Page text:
Modern is real and Shocks are reprinted

I consider this the most likely scenario for a few reasons which I’ll list, and aren’t all lists better with bullet points?

-       The current Core Set dual land cycle of Sunpetal Grove and friends has been reprinted three times in a row. I understand that Wizards doesn’t want players taking damage from their own lands, but it’s clearly time for a new cycle. In a perfect world, the Shocks would have been in M12, since there wasn’t a flashy cycle of new Mythics to sell the set, but putting Fetches and Shocks together was out of the question.

-       With players in need of Shocks and the Core Set in need of a new cycle of lands, cracking Hallowed Fountain in M13 seems highly plausible (or Innistrad).

-       Wizards doesn’t ignore the secondary market. While they don’t participate in it and claim no decisions are based off of it, they are certainly aware of it, and it is discussed in the halls of R&D, as illustrated a recent article regarding Jace. If they’re looking to create an Eternal format that’s more affordable than Legacy, I don’t think $40 lands are something they want to see.

-       Shocklands have proven to be highly popular. As the $9-10 pricetag before Modern hype took over indicated, these are a popular choice among players even when they don’t have a format of their own.

As for the price of $9, I looked at the current cycle of fetchlands, namely Scalding Tarn and Misty Rainforest. Both of these cards see heavy Standard and Legacy play, but hover around $10. Shocklands would be in the same position if they were reprinted.

Is it time to sell?

Let’s crunch some numbers.

For the math, I’m going to quote Doug’s article, since he explains the process masterfully (insert “Hallowed Fountain” for “Survival”)

With this kind of prediction, we rate out what the end price is by discounting each price by the likelihood that it will happen. So, a weak reaction to banning is worth $2.50 ($25 x 10%), since it is unlikely to happen – if Survival goes, I think its value will eventually end up at about that of Recurring Nightmare, which also currently only has casual appeal. This chart reflects a 40% chance that Survival will get banned; you can adjust it up or down, based on what you believe is correct.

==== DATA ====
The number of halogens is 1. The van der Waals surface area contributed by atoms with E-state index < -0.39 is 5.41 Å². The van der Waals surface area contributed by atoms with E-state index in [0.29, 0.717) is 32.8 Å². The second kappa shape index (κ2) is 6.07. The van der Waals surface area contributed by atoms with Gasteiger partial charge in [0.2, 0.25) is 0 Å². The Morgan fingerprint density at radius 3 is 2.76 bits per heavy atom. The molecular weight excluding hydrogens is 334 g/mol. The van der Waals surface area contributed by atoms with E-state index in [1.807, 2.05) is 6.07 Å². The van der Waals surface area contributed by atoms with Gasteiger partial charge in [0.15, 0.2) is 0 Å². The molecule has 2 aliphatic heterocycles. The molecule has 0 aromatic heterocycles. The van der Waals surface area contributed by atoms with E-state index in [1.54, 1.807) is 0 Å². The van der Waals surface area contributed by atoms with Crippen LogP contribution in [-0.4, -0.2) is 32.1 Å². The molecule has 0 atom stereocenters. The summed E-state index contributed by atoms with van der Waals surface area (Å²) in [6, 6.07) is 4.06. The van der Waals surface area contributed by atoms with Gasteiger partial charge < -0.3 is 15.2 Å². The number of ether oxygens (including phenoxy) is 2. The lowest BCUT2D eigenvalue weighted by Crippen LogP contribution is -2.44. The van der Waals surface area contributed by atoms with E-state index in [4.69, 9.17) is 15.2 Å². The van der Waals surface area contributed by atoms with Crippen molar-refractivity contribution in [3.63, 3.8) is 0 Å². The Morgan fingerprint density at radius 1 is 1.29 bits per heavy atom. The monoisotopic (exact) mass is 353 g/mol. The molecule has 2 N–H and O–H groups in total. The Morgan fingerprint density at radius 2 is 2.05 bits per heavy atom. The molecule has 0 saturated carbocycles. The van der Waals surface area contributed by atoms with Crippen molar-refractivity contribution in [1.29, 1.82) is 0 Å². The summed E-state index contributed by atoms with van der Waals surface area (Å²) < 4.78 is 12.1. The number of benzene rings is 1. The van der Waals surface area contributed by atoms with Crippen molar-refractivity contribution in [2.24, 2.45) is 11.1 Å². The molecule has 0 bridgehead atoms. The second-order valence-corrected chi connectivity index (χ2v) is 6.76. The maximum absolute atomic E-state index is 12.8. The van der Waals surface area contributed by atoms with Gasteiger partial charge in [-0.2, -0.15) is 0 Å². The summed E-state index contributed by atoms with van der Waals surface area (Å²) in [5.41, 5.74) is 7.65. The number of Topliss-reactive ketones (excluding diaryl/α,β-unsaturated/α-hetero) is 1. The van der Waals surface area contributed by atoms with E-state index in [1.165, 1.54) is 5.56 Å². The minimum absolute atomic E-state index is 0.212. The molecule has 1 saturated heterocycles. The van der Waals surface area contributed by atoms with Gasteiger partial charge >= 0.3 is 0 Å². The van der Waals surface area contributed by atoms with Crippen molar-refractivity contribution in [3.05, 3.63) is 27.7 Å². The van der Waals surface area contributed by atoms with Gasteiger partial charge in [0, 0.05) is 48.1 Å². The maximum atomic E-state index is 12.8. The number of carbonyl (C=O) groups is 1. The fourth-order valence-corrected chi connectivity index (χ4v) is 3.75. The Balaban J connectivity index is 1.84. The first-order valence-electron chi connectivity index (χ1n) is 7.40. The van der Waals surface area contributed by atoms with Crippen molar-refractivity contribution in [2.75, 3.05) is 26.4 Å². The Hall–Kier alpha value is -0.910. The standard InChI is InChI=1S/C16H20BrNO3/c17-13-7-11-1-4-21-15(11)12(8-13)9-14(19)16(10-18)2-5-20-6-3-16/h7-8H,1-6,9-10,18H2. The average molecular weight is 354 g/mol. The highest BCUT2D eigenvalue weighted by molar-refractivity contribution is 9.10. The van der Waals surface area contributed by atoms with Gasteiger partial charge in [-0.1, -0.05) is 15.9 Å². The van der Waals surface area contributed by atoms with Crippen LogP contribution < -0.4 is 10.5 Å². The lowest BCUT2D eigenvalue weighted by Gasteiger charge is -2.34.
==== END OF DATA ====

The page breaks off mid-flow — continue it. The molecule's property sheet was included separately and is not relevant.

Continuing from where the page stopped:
The math works out that my predicted, current, realistic value of Survival is (12+20+2.5+3) or $37.50. This is well below what the card retails for these days, even below what you could sell them for on buylists. Since the price of Survival of the Fittest is a little over what we think it’s worth, it is what the market called an “overpriced asset.” If we could effectively “short” the market, this would be an excellent opportunity.

So, for Hallowed Fountain, we’re working with a current price of $15. Now let’s apply the formula.

Nothing happens – 12 x 5% = $.60

No reprints – 28 x 40% = $11.20

Reprints – 9 x 55% = $4.95

Total: $16.75

What this means to you

Using this kind of analysis, if our projected price ($16.75) is higher than what the current price is ($15), then you want to hold on to the card. What our statistical analysis tells us is that the Shocks are nearing the point where it is current to sell. This passes the “facts check” test, since the price of some of the other Shocks (Stomping Ground, etc), have begun to plateau on BLP.

With this, we can reasonably conclude that the optimal time to sell your Shocklands is coming but not quite here. If you bought in early, I would wait for more signs that the Shocks as a whole are coming to a peak on Ebay and sell at that point. Alternatively, you could sell some now to cover your costs and use the profits to reinvest in Shocks if you want to lock in your profits but think the prices are going higher.

If you bought in later in the process and can’t sell now for a reasonable profit, I suggest holding onto them until an official announcement comes from Wizards, because that represents the next spike in the prices. Just be aware of the possibility of an announcement of reprints, which will hurt you.

I know this was a very wordy “process” article, but I hope some of you enjoy seeing the work that goes on behind the decisions we make at QS. If you just wanted to know whether or not to sell now and skipped to the end, you’ve got that, and my reasoning behind it.

I’ll be at GenCon this weekend thanks to the original Quiet Speculator Kelly Reid getting me a last-minute pass, and some kind souls from Oklahoma willing to let me tag along for the 13-hour drive in a full car (where I’m told I’ll be learning to play Ascension). If you’re there, feel free to say hi to the QS crew (we’ll be the ones with the awesome “Got Trades?” shirts). See you there!